Our cases have repeatedly pointed out that, “[c]ontrary to the [majority’s] critical assumptions,” the statutes upheld in Austin and McConnell do “not impose an absolute ban on all forms of corporate political spending."

He observed "like all other natural persons, every shareholder of every corporation remains entirely free under Austin and McConnell to do however much electioneering she pleases outside of the corporate form."

Corporations hardly were hamstrung under existing law, as Stevens points out (pp. 112/113, 25/26)

the only types of speech that could be regulated under §203 were: (1) broadcast, cable, or satellite communications; (2) capable of reaching at least 50,000 persons in the relevant electorate; (3) made within 30 days of a primary or 60 days of a general federal election; (4) by a labor union or a non-MCFL, nonmedia corporation; 5) paid for with general treasury funds; and (6) “susceptible of no reasonable interpretation other than as an appeal to vote for or against a specific candidate.”

Only if all those criteria were met would the speech be proscribed- hardly the "censorship" Justice Kennedy claimed.

Not everything a distinguished jurist writes is to be taken at face value; indeed, it is confounding to read of Kennedy's claim "at least before Austin, the Court had not allowed the exclusion of a class of speakers from the general public dialogue."

It is possible, though barely so (and "barely" is headed out of town) that no such cases ever had been considered by the United States Supreme Court. Surely, Kennedy could not been suggesting with a straight face that no class of speakers has been, or is, excluded, "from the general public dialogue." As he surely must know and Stevens reminded him (pp. 28-34/ 115-121)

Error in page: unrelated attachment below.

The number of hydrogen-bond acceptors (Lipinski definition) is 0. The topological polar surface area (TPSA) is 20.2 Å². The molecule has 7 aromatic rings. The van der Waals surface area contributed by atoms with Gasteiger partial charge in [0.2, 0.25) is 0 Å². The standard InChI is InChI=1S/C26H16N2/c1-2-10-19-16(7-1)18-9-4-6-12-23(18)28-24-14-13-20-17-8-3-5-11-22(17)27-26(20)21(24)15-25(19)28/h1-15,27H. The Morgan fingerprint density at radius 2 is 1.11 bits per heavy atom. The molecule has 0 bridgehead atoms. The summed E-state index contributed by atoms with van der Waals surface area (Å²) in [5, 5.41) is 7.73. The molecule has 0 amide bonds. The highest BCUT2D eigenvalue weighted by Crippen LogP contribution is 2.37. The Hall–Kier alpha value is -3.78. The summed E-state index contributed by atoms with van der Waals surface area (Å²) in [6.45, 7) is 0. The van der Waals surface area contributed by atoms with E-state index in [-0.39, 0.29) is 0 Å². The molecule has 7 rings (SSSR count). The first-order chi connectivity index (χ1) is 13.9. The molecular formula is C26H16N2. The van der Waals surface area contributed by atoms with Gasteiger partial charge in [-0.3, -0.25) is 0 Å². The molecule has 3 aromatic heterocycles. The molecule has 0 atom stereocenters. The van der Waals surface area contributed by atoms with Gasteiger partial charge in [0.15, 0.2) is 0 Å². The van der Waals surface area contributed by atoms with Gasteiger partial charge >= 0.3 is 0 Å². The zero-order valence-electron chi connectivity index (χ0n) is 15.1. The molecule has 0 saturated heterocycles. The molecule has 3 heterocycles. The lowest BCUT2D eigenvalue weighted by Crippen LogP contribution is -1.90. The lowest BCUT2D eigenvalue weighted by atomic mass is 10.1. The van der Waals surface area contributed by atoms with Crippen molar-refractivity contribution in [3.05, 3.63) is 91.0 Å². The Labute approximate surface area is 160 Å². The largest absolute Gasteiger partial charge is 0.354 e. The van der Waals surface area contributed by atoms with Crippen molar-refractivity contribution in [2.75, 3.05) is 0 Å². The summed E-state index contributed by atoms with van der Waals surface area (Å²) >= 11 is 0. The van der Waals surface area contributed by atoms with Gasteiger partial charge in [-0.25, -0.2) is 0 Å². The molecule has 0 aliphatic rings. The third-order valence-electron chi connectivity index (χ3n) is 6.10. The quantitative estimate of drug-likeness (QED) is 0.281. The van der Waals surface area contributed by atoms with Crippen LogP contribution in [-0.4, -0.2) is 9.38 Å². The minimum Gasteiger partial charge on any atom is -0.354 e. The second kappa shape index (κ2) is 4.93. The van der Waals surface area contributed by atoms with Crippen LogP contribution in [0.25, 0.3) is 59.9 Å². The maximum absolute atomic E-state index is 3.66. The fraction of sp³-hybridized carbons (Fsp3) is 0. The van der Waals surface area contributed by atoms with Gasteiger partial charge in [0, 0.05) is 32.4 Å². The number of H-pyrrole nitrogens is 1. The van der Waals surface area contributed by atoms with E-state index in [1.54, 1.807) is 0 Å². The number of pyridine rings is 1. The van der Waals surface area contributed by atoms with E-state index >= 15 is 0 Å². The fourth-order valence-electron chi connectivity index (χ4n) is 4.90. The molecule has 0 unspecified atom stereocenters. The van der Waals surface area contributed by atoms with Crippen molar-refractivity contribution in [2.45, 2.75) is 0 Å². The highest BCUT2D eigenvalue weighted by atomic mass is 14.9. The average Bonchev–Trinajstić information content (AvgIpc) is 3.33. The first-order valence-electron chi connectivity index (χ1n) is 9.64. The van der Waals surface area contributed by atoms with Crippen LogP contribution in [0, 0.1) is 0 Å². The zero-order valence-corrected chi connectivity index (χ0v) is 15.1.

The Government routinely places special restrictions on the speech rights of students, prisoners, members of the Armed Forces, foreigners, and its own employees.

Even in the context of elections, Stevens notes, "the authority of legislatures to enact viewpoint-neutral regulations based on content and identity is well settled."

The special restrictions placed by government on "its own employees" may be illustrated by those imposed on judicial employees in at least New Jersey, and no doubt in others. No public expression (other than voting) of political sentiment is permitted, extending even to placement by a homeowner of a sign supporting a candidate on his/her lawn. As Stevens simply yet eloquently declares, "it is simply incorrect to suggest that we have prohibited all legislative distinctions based on identity or content. Not even close."

In those categories enumerated, it is clearly "speech" which is curtailed, but it is not so clear with the limitations struck down last week by the Court. It is a necessary precondition- necessary, not sufficient- that the restrictions the Court majority finds noxious are prohibitions on actual "speech." Justice Stevens, helpfully quoting not from a 21st century dictionary but rather from one dating from the time of the Founders, explains (footnote on p. 137/24)

In normal usage then, as now, the term “speech” referred to oral communications by individuals. See, e.g., 2 S. Johnson, Dictionary of the English Language 1853–1854 (4th ed. 1773) (reprinted 1978) (listing as primary definition of “speech”: “The power of articulate utterance; the power of expressing thoughts by vocal words”); 2 N.Webster, American Dictionary of the English Language (1828) (reprinted 1970) (listing as primary definition of “speech”: “The faculty of uttering articulate sounds or words, as in human beings; the faculty of expressing thoughts by words or articulate sounds. Speech was given to man by his Creator for the noblest purposes”). Indeed, it has been “claimed that the notion of institutional speech . . . did not exist in post-revolutionary America.”